Jump to content

The Missing Narrative on al-Qaeda


Recommended Posts

the-missing-narrative-on-al-qaedaCenter for Strategic Communication:

Karina Sandhu



Beginning September 11, 2001 and ending on May 2, 2011, in the eyes of many Americans, the terrorist organization al-Qaeda, was born, raised, lived, and died. Despite the fact that al-Qaeda was founded in 1989 and continues to exist today, many American citizens seem to have forgotten about the organization.




In a review of the article Terrorism after al-Qaeda; A Change of Course? author Jessica Baran writes “There needs to be a certain novelty behind stories that are covered…” In the 10 years that bin Laden was the face of al-Qaeda, he was front-and-center in the stories that the media covered. His face was as recognizable as the President’s. With bin Laden’s death came the loss of novelty of the narrative of al-Qaeda and terrorism.


Owing to the lack of news coverage, terrorism slowly but surely became less of a threat to homeland security and—if anything—more of a hassle. On September 10th, 2012 a panel of celebrities on CNN’s “Piers Morgan Tonight” barely scratched the surface of this topic when they discussed how safe the U.S. is eleven years after the September 11th attacks and the death of bin Laden. The guests mutually decided that airport policies were a hassle and that we were safe enough to quickly move on to a more interesting topic, the popular new novel “50 Shades of Grey.”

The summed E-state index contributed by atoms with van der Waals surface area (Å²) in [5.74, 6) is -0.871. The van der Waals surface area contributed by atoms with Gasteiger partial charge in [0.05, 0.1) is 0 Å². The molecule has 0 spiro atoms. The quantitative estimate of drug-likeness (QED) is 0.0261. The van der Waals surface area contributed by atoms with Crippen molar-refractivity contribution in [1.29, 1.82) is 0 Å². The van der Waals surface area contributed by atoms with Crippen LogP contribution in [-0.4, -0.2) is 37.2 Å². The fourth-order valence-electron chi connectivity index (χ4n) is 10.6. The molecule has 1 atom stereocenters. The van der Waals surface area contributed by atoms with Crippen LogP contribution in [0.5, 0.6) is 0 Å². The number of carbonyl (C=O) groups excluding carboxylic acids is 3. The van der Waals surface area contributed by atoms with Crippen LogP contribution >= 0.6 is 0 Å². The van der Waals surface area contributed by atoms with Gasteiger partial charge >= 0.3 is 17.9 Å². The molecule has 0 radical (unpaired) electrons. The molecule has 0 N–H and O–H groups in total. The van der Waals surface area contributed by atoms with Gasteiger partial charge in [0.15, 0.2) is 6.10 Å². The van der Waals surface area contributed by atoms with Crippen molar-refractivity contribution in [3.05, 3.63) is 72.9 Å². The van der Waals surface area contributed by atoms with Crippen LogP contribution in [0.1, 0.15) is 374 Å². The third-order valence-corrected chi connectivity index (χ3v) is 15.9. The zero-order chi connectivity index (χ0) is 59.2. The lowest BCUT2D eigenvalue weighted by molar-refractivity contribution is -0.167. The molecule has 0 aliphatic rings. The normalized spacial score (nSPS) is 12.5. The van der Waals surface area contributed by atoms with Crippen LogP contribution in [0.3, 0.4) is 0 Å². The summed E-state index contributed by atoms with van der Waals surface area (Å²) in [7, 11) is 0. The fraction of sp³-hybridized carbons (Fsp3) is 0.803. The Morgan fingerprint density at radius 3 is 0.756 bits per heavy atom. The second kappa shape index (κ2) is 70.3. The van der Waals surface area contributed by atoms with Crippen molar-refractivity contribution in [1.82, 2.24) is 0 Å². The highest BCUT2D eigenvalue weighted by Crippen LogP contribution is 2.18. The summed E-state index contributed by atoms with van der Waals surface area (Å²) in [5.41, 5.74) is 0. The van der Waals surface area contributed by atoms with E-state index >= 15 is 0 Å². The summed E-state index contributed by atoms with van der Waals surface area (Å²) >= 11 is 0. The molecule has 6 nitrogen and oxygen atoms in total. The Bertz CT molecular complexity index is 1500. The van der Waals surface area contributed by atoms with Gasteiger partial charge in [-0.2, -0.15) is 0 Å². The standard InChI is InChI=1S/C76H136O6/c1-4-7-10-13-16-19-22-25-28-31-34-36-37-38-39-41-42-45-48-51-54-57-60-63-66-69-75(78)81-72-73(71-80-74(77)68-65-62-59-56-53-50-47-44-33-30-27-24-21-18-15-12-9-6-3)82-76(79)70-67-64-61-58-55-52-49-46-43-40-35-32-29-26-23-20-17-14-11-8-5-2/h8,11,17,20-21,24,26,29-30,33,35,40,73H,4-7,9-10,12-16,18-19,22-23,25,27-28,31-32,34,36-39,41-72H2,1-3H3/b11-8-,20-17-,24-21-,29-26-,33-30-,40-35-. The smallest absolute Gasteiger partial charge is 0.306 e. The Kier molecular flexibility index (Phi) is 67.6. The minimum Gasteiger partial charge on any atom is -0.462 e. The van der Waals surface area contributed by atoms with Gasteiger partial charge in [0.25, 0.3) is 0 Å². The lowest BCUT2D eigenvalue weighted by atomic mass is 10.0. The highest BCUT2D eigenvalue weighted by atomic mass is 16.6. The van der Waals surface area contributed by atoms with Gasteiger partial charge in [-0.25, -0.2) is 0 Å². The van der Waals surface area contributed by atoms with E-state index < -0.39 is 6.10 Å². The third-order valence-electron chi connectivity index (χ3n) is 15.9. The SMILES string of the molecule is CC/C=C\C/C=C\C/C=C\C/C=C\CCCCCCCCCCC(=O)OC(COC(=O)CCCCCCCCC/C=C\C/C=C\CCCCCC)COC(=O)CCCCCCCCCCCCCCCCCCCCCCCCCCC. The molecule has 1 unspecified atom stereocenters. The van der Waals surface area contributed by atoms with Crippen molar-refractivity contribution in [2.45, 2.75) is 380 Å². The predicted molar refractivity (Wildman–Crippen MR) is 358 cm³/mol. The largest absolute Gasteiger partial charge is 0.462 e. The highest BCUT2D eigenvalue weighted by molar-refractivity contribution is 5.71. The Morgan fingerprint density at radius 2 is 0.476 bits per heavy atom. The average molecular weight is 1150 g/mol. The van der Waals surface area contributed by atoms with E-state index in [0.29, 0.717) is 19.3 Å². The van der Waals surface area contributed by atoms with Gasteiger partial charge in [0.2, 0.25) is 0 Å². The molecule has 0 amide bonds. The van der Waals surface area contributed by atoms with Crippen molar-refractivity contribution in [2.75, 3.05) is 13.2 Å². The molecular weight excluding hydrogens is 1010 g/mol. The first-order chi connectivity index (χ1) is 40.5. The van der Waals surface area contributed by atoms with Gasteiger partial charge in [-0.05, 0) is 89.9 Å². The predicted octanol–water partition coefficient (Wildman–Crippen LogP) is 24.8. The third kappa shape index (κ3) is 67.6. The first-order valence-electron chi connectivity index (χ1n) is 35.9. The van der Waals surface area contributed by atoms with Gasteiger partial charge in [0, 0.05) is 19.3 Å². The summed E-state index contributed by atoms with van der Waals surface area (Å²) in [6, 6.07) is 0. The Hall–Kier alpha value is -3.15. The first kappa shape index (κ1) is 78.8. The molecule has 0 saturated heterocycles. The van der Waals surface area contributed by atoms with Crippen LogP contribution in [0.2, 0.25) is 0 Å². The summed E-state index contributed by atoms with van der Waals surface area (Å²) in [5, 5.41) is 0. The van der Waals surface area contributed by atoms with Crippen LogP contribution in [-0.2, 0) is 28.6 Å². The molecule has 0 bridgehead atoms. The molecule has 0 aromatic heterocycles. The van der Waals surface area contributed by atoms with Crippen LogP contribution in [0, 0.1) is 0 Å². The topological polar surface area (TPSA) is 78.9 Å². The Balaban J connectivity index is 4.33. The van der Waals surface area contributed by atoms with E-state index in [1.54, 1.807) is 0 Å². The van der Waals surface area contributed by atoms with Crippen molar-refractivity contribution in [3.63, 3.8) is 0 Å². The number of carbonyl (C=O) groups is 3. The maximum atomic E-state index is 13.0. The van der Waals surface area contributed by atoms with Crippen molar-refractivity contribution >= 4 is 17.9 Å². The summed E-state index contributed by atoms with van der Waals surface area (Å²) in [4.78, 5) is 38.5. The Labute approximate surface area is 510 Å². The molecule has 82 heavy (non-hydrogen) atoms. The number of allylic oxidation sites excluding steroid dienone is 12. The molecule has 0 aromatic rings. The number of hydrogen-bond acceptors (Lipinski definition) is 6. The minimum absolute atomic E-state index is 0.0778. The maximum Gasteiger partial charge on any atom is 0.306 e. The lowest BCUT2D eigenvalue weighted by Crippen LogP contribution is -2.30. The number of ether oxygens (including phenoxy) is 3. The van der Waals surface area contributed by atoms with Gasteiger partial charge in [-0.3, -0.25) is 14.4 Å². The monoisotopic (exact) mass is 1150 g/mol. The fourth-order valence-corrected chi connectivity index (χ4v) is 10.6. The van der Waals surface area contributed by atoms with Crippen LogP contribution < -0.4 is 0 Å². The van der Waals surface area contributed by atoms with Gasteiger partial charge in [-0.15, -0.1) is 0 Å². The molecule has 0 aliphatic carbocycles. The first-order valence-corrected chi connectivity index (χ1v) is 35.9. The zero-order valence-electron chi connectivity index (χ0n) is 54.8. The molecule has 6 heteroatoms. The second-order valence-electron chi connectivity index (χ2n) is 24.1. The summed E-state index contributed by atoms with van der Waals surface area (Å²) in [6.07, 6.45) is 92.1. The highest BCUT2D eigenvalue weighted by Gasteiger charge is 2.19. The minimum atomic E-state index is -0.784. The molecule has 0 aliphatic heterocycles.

The narrative of Osama bin Laden being the biggest threat to the U.S. was an easy one to grasp. We can wrap our heads around fearing a person whose name and face is consistently splashed across TV screens and newspaper headlines. As a culture of storytellers, it’s harder for us to understand an entity that exists in the shadows, such as al-Qaeda. In reaction to our lack of understanding about terrorist organizations, the U.S. media seems to have moved on from discussing the threats that al-Qaeda poses as a terrorist organization. The issue that this brings to the forefront is how we understand continued al-Qaeda-based threats and terrorism in general. While bin Laden may be gone, our understanding of the threat al-Qaeda and terrorism could potentially pose should not be buried with him.



Link to comment
Share on other sites

Create an account or sign in to comment

You need to be a member in order to leave a comment

Create an account

Sign up for a new account in our community. It's easy!

Register a new account

Sign in

Already have an account? Sign in here.

Sign In Now
  • 1686428525
  • Create New...